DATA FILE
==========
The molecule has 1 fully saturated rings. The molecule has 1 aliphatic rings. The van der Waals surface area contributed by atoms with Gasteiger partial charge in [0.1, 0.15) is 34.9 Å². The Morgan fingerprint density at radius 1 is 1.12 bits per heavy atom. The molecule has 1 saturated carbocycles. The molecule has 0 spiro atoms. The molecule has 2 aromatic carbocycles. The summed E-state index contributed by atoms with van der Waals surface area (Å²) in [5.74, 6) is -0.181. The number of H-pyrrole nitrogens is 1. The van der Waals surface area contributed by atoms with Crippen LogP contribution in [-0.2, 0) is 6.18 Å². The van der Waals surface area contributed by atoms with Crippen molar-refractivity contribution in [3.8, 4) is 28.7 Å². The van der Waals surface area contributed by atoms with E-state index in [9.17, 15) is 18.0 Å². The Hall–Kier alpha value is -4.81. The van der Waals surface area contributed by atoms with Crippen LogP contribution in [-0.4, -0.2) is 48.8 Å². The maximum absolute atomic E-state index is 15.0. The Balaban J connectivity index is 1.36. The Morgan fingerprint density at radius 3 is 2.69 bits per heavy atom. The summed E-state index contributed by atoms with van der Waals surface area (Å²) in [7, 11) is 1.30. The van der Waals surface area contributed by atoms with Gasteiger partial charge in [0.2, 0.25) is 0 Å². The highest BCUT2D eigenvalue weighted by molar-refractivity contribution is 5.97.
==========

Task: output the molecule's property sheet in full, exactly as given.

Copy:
The molecule has 1 fully saturated rings. The molecule has 1 aliphatic rings. The van der Waals surface area contributed by atoms with Gasteiger partial charge in [0.1, 0.15) is 34.9 Å². The Morgan fingerprint density at radius 1 is 1.12 bits per heavy atom. The molecule has 1 saturated carbocycles. The molecule has 0 spiro atoms. The molecule has 2 aromatic carbocycles. The summed E-state index contributed by atoms with van der Waals surface area (Å²) in [5.74, 6) is -0.181. The number of H-pyrrole nitrogens is 1. The van der Waals surface area contributed by atoms with Crippen LogP contribution in [-0.2, 0) is 6.18 Å². The van der Waals surface area contributed by atoms with Crippen molar-refractivity contribution in [3.8, 4) is 28.7 Å². The van der Waals surface area contributed by atoms with E-state index in [9.17, 15) is 18.0 Å². The Hall–Kier alpha value is -4.81. The van der Waals surface area contributed by atoms with Crippen LogP contribution in [-0.4, -0.2) is 48.8 Å². The maximum absolute atomic E-state index is 15.0. The Balaban J connectivity index is 1.36. The Morgan fingerprint density at radius 3 is 2.69 bits per heavy atom. The summed E-state index contributed by atoms with van der Waals surface area (Å²) in [7, 11) is 1.30. The van der Waals surface area contributed by atoms with Gasteiger partial charge in [0.2, 0.25) is 0 Å². The highest BCUT2D eigenvalue weighted by molar-refractivity contribution is 5.97.